• benbajarin

            Keep in mind that is a regional point. I’ve confirmed with you the sales of larger screens is small in the US but is growing in other key markets like China, where it is now over 40% of quarterly sales.

            The point of the big screen discussion in a region like the US, can’t be had without establishing the base point of how dominant Apple is in the US. So it would be expected sales of larger screens aren’t moving in high volumes when the dominant player does not offer one.

            This is a matter of timing. Smartphone owners have matured. They have owned several devices, so as they look to the next one, they know what they like, don’t, like and are interested in for their next device. The two single largest purchase drivers of late are continually camera and display. All data points about what consumers are interested, those two are at the top.

            Given the maturity of the market, it simply makes sense from a timing standpoint, that Apple make a larger screen device. They will have the 4″ and likely around a 5″ which seems like the sweet spot as far as larger goes.

            What makes this the most interesting is China where phones even larger than 5.5″ are growing fast in volume and to a point the norm. Apple cares about this region, obviously, so do they eventually do a regional larger phone only for China or is the 5″ their play and they believe that will suffice. I don’t know but China is a wild card that causes me to think Apple may break some of their traditional ways about doing things to succeed in this market.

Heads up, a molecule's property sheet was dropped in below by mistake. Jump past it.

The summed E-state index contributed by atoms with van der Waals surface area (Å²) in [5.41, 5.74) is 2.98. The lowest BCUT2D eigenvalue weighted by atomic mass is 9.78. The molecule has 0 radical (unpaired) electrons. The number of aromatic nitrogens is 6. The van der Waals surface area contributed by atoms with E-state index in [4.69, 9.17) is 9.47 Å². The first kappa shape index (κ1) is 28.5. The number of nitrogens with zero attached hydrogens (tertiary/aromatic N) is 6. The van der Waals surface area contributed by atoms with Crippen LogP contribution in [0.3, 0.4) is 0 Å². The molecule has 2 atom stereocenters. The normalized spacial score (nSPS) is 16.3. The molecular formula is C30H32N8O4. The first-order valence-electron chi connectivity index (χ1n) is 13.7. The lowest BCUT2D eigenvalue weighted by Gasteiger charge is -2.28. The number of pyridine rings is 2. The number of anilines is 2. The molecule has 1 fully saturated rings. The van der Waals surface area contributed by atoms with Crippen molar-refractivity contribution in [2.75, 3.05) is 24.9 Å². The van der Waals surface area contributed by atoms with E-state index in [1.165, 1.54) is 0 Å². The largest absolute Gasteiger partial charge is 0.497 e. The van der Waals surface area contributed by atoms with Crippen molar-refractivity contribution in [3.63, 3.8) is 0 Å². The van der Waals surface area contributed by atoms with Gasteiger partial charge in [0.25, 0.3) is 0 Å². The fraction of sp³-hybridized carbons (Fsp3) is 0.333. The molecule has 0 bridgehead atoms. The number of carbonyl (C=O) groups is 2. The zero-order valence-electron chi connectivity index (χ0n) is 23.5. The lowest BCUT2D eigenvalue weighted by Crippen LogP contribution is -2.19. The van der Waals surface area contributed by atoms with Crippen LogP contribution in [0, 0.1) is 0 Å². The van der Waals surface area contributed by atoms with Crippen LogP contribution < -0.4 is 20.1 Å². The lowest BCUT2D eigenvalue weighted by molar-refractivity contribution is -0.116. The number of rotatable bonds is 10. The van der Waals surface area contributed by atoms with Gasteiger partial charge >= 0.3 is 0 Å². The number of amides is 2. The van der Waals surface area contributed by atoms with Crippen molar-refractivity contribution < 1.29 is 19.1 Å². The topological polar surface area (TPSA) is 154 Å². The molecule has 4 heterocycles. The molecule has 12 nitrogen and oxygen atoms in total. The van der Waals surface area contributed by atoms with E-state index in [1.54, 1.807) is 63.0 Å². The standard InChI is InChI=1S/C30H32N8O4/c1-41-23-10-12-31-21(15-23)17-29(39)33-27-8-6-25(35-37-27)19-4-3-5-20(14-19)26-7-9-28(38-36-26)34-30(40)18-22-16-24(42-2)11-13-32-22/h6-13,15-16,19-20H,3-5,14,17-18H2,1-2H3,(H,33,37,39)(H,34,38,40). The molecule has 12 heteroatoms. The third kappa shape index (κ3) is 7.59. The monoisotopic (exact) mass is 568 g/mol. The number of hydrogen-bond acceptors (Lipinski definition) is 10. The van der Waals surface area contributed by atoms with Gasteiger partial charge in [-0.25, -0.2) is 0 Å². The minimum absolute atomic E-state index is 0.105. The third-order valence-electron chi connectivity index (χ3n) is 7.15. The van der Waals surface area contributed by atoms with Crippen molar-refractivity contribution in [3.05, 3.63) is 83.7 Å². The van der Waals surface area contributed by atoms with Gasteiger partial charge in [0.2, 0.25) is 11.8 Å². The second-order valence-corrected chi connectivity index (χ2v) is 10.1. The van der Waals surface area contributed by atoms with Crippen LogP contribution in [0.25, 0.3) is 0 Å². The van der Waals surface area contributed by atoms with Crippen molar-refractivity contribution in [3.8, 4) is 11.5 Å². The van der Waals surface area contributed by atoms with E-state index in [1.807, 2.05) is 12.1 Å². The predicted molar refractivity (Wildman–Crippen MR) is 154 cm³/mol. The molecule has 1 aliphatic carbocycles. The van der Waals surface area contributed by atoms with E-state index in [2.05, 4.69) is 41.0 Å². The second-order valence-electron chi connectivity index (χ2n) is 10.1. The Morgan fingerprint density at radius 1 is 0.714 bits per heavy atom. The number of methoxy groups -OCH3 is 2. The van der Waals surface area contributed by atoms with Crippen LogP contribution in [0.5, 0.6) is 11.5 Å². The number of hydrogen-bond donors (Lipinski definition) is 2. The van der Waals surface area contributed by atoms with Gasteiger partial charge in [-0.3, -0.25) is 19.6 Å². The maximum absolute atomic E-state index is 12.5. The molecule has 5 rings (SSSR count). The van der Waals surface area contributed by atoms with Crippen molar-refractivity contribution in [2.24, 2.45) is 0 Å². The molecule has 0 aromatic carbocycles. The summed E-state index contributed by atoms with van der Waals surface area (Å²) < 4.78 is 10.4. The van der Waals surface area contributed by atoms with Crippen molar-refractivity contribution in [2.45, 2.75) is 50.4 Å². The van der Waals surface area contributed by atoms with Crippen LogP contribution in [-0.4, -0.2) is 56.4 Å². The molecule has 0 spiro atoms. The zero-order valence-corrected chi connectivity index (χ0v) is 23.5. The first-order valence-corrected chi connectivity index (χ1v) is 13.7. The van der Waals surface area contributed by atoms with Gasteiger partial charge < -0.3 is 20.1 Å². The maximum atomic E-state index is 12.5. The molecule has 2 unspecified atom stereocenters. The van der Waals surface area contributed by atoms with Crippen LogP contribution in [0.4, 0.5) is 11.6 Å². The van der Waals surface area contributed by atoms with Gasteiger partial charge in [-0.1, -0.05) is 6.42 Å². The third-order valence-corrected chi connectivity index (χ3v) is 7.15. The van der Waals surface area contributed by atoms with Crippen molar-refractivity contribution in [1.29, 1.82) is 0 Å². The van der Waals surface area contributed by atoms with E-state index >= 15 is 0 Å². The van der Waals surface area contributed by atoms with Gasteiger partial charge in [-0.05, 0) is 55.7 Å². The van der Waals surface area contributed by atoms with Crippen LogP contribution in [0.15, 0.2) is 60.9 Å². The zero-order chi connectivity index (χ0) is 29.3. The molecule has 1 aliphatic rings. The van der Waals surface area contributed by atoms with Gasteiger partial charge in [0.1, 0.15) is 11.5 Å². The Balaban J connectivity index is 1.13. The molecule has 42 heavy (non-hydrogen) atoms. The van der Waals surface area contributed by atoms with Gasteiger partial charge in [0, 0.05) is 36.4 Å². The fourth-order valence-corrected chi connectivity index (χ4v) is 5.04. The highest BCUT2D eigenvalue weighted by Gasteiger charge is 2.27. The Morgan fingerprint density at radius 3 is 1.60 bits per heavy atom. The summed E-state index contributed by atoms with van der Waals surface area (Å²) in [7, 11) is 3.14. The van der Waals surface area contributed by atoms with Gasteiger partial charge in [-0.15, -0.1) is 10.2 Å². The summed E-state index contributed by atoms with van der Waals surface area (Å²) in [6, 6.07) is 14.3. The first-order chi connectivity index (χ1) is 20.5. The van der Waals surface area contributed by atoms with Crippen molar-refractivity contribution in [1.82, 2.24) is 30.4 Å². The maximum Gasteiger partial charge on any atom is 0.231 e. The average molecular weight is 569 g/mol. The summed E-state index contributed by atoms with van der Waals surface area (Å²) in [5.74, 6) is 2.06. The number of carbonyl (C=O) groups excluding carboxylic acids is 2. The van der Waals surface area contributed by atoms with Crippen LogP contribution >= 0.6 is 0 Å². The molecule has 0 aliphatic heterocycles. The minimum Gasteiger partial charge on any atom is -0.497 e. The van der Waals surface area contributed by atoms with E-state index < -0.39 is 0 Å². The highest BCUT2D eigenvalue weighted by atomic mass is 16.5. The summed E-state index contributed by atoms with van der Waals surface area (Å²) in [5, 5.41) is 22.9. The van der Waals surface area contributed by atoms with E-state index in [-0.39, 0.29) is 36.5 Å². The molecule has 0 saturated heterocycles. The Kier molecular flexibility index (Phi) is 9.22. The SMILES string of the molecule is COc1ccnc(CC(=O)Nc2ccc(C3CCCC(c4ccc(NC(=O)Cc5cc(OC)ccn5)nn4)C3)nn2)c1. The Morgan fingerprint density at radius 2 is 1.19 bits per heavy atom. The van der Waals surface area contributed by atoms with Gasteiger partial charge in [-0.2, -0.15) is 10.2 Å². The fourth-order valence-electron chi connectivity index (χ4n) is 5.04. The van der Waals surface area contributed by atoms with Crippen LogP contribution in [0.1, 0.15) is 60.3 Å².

• Space Gorilla

            I must have forgotten that data point about China. That definitely speaks to the need in that region then. But still, it is not a missed opportunity. I like the idea of a larger screen iPhone, I could really use one, as big as I can get and still fit in my work pants pocket, so it could even be a six inch iPhone.

            On a bit of a tangent, a six inch iPhone would make me want a 13 or 15 inch iPad.

            I agree that China is a large enough market that Apple would do a product focused on it. Now all we have to do is wait for the stories about the huge failure of Apple’s six inch iPhone, because it only sells great in China and other markets that aren’t the US.